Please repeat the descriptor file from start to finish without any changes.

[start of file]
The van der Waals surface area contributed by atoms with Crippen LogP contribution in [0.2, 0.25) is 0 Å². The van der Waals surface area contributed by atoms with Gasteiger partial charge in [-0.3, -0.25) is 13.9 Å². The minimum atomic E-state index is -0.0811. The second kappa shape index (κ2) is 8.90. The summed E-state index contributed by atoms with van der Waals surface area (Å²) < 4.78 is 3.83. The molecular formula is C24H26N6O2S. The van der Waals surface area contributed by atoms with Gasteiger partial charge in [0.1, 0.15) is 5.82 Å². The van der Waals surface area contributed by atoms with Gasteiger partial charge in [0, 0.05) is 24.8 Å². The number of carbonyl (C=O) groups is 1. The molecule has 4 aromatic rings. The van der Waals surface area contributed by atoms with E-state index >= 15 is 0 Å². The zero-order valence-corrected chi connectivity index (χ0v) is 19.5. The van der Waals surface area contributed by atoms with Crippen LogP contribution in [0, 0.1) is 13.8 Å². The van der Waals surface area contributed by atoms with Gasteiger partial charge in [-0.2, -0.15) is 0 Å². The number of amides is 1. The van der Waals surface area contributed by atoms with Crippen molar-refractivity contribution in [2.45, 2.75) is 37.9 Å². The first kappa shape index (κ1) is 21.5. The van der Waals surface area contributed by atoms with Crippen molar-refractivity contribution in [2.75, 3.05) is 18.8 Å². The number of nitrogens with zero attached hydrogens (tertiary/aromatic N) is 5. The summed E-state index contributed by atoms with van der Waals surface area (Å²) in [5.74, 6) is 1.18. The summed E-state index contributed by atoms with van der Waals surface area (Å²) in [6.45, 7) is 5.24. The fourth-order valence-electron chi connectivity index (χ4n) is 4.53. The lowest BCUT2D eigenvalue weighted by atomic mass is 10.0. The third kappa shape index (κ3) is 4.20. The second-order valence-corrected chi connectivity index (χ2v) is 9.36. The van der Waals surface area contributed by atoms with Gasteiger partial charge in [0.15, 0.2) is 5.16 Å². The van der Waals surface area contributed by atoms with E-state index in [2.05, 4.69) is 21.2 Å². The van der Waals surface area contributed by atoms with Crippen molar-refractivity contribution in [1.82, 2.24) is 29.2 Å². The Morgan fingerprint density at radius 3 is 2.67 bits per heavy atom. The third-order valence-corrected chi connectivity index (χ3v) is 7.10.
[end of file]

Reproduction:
The van der Waals surface area contributed by atoms with Crippen LogP contribution in [0.2, 0.25) is 0 Å². The van der Waals surface area contributed by atoms with Gasteiger partial charge in [-0.3, -0.25) is 13.9 Å². The minimum atomic E-state index is -0.0811. The second kappa shape index (κ2) is 8.90. The summed E-state index contributed by atoms with van der Waals surface area (Å²) < 4.78 is 3.83. The molecular formula is C24H26N6O2S. The van der Waals surface area contributed by atoms with Gasteiger partial charge in [0.1, 0.15) is 5.82 Å². The van der Waals surface area contributed by atoms with Gasteiger partial charge in [0, 0.05) is 24.8 Å². The number of carbonyl (C=O) groups is 1. The molecule has 4 aromatic rings. The van der Waals surface area contributed by atoms with E-state index >= 15 is 0 Å². The zero-order valence-corrected chi connectivity index (χ0v) is 19.5. The van der Waals surface area contributed by atoms with Crippen LogP contribution in [0, 0.1) is 13.8 Å². The van der Waals surface area contributed by atoms with Gasteiger partial charge in [-0.2, -0.15) is 0 Å². The number of amides is 1. The van der Waals surface area contributed by atoms with Crippen molar-refractivity contribution in [2.45, 2.75) is 37.9 Å². The first kappa shape index (κ1) is 21.5. The van der Waals surface area contributed by atoms with Crippen molar-refractivity contribution in [2.75, 3.05) is 18.8 Å². The number of nitrogens with zero attached hydrogens (tertiary/aromatic N) is 5. The summed E-state index contributed by atoms with van der Waals surface area (Å²) in [5.74, 6) is 1.18. The summed E-state index contributed by atoms with van der Waals surface area (Å²) in [6.45, 7) is 5.24. The fourth-order valence-electron chi connectivity index (χ4n) is 4.53. The lowest BCUT2D eigenvalue weighted by atomic mass is 10.0. The third kappa shape index (κ3) is 4.20. The second-order valence-corrected chi connectivity index (χ2v) is 9.36. The van der Waals surface area contributed by atoms with Gasteiger partial charge in [0.15, 0.2) is 5.16 Å². The van der Waals surface area contributed by atoms with E-state index in [2.05, 4.69) is 21.2 Å². The van der Waals surface area contributed by atoms with Crippen molar-refractivity contribution in [1.82, 2.24) is 29.2 Å². The Morgan fingerprint density at radius 3 is 2.67 bits per heavy atom. The third-order valence-corrected chi connectivity index (χ3v) is 7.10.